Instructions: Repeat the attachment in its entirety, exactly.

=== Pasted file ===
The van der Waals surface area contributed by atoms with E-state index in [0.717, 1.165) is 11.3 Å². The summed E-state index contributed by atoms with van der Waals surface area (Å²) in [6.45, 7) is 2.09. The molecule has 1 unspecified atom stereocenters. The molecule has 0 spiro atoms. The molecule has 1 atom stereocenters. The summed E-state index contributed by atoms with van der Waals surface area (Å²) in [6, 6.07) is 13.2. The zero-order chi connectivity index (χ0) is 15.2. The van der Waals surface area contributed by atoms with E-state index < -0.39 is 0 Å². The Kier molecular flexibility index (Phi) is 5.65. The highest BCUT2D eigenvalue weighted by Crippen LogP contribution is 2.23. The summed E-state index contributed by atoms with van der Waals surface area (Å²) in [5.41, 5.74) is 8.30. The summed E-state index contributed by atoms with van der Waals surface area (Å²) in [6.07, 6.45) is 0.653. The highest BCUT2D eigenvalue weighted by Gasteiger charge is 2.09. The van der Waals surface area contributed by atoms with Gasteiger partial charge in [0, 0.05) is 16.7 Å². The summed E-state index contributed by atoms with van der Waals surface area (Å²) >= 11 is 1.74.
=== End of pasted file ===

The van der Waals surface area contributed by atoms with E-state index in [0.717, 1.165) is 11.3 Å². The summed E-state index contributed by atoms with van der Waals surface area (Å²) in [6.45, 7) is 2.09. The molecule has 1 unspecified atom stereocenters. The molecule has 0 spiro atoms. The molecule has 1 atom stereocenters. The summed E-state index contributed by atoms with van der Waals surface area (Å²) in [6, 6.07) is 13.2. The zero-order chi connectivity index (χ0) is 15.2. The van der Waals surface area contributed by atoms with E-state index < -0.39 is 0 Å². The Kier molecular flexibility index (Phi) is 5.65. The highest BCUT2D eigenvalue weighted by Crippen LogP contribution is 2.23. The summed E-state index contributed by atoms with van der Waals surface area (Å²) in [5.41, 5.74) is 8.30. The summed E-state index contributed by atoms with van der Waals surface area (Å²) in [6.07, 6.45) is 0.653. The highest BCUT2D eigenvalue weighted by Gasteiger charge is 2.09. The van der Waals surface area contributed by atoms with Gasteiger partial charge in [0, 0.05) is 16.7 Å². The summed E-state index contributed by atoms with van der Waals surface area (Å²) >= 11 is 1.74.